Centurion tanked up with nowhere to go

Development: Centurion Tank on the junction of Flensburg Way and Penwortham Way
Development: Centurion Tank on the junction of Flensburg Way and Penwortham Way
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Motorists heading into Leyland have been shocked at the sight of a Centurion Tank on the side of the road.

Drivers couldn’t believe their eyes as the 50-tonne vehicle was lowered onto a plinth by a crane at the junction of Flensburg Way and Penwortham Way on Saturday.

Council officials and local dignitaries will be officially unveiling the tank at a ceremony this week.

Local businessman Martin Ainscough, who helped to bring the tank back to its roots, said: “This tank was produced in Leyland and it is something that people will remember.

“It will be great for some people to see what their grandparents and great-grandparents were involved in building.

“I think it is something that we should all be proud off and also we can think about the people from Leyland who died in the conflicts in World War One and Two.”

As revealed in last year’s Leyland Guardian, regeneration chiefs at the council believe the vehicle will help revitalise the town.

The tank is mounted on an earth plinth bearing a plaque reading ‘Made in Leyland’, with the barrel pointing towards Preston.

The road leading to the current Leyland Business Park, Centurion Way, was named after the post-Second World War machine, which was adopted by armies all over the world.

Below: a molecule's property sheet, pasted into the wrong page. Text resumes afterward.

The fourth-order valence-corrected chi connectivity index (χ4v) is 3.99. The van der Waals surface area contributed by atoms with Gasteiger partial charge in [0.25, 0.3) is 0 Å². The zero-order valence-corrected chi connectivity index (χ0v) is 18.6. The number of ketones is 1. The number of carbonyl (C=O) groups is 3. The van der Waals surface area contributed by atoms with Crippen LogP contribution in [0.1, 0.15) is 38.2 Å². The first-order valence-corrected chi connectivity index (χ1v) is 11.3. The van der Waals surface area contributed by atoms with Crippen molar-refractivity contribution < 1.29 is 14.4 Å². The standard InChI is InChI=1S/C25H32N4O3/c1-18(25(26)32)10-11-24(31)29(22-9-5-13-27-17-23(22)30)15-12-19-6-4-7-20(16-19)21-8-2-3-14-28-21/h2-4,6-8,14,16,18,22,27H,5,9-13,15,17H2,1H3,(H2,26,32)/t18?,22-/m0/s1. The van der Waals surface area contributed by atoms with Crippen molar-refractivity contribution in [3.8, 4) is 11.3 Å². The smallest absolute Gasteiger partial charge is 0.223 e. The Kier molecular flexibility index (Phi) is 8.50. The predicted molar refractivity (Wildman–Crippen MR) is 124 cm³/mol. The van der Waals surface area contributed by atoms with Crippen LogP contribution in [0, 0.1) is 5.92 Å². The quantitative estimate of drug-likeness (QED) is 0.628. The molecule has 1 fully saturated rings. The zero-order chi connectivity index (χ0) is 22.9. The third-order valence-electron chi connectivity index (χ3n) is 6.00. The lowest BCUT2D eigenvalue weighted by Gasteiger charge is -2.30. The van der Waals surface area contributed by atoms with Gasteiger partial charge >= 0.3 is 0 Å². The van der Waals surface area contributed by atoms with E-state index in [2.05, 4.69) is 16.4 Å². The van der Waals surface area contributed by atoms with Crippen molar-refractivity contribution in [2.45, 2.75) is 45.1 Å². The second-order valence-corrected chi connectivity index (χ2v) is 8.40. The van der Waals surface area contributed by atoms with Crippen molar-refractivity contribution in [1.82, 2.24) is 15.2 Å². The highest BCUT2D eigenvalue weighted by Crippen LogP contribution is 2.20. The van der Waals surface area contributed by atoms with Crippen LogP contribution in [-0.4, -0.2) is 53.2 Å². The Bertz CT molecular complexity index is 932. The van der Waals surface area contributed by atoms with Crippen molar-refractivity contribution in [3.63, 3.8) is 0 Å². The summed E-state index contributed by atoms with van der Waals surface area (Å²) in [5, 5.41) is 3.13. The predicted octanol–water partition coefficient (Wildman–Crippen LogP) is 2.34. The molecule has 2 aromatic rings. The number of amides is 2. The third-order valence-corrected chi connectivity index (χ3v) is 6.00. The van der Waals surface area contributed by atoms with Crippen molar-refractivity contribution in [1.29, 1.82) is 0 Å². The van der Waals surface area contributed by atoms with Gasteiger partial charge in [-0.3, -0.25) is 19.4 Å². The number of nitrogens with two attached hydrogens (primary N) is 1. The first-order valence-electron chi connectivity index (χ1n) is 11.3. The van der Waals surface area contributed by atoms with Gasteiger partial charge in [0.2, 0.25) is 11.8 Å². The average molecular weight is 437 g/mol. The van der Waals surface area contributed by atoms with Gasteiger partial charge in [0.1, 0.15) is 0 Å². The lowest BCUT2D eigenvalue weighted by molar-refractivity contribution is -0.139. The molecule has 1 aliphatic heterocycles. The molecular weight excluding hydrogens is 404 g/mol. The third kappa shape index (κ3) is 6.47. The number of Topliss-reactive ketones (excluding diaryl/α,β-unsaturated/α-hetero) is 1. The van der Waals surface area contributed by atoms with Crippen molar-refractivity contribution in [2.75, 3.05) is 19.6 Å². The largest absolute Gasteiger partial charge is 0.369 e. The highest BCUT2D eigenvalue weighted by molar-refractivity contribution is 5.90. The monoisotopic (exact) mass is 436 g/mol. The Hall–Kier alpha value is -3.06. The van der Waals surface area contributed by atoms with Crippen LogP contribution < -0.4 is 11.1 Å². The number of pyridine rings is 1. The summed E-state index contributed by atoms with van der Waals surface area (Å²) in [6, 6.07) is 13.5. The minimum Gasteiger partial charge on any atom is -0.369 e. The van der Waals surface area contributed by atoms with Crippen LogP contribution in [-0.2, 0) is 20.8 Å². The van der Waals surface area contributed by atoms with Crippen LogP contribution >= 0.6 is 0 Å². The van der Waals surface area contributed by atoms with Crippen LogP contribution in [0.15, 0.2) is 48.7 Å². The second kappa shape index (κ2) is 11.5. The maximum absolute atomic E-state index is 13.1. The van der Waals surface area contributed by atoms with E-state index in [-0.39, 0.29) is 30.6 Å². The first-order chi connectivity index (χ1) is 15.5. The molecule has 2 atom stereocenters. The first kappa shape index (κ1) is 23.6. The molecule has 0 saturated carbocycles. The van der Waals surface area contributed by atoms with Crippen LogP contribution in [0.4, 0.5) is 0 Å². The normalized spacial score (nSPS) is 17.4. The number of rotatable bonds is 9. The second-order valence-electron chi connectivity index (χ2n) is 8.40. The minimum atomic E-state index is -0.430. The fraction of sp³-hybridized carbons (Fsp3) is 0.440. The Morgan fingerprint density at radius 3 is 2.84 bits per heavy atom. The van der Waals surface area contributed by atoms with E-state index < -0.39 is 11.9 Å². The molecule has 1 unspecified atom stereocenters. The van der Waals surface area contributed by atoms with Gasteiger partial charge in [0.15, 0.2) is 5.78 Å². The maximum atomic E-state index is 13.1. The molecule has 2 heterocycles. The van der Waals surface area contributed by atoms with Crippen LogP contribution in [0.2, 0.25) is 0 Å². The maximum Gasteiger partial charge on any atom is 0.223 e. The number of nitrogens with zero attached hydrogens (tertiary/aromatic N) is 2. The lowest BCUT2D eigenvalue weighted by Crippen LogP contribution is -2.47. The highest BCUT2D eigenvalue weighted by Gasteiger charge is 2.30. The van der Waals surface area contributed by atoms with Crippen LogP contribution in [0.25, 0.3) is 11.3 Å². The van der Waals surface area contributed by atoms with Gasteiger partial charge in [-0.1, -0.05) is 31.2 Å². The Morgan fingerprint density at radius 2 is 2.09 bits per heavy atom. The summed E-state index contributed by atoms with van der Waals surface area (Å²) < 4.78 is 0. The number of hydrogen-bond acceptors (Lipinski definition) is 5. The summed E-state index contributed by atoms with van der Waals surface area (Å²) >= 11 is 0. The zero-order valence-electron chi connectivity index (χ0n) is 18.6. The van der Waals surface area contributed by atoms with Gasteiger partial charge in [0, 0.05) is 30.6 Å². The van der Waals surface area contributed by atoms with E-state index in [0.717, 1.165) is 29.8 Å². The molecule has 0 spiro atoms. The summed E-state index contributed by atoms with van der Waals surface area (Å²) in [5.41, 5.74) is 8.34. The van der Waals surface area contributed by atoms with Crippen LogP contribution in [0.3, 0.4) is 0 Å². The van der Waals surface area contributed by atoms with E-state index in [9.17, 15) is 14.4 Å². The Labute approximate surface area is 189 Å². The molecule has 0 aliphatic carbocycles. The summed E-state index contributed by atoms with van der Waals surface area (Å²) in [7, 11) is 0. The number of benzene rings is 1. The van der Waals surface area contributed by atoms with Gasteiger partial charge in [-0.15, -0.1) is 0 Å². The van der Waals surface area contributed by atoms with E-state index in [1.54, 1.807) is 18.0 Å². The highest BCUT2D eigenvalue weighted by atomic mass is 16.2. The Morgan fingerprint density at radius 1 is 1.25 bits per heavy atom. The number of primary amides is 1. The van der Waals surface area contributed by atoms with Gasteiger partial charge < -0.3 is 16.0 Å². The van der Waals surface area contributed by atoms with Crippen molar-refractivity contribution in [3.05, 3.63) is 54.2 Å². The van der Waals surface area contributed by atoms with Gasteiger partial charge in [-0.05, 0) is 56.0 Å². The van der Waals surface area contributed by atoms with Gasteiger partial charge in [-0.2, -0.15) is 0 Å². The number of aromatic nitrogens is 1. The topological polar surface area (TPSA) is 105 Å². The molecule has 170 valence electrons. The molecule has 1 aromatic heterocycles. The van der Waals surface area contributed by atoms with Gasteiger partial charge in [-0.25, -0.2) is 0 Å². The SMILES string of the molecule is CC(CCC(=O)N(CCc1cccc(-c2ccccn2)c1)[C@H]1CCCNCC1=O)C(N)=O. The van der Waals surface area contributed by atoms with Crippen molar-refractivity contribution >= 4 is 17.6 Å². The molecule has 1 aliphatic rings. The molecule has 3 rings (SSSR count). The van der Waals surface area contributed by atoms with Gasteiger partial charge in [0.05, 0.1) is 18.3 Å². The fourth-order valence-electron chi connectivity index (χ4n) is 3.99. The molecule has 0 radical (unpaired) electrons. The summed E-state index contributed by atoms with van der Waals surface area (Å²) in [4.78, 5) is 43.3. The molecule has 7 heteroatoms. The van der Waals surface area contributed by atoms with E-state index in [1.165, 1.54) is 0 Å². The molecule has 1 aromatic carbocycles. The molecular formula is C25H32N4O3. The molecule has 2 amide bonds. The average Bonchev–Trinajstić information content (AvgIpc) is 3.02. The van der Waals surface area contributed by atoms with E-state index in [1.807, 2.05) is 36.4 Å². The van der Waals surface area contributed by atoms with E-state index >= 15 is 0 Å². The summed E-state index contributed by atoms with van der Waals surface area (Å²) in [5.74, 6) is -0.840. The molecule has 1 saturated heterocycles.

One worried passer-by, who wished to remain anonymous, said: “I was driving past on the day that the tank was put there, and during the evening, I saw some children playing on the site.

“They were round the back and looking underneath it, and there didn’t seem to be anything in place to deter them, like a fence or sign.”

Councillor Phil Smith, cabinet member for regeneration, leisure and healthy communities, said: “We are very pleased with the tremendous amount of support and positive feedback we have had about the tank from residents, community organisations.

“It was winched into position on Saturday morning, becoming the latest piece in the jigsaw of the wider regeneration of Leyland.

“There is some fencing around the tank, but it is there to be enjoyed as a celebration of Leyland’s world-renowned industrial heritage, so we have no intention of building a fortress around it. “

We have had no reports of anyone climbing on to it, but I would obviously ask people to respect the tank and what it stands for – as a tribute to our servicemen and the workers of the town.”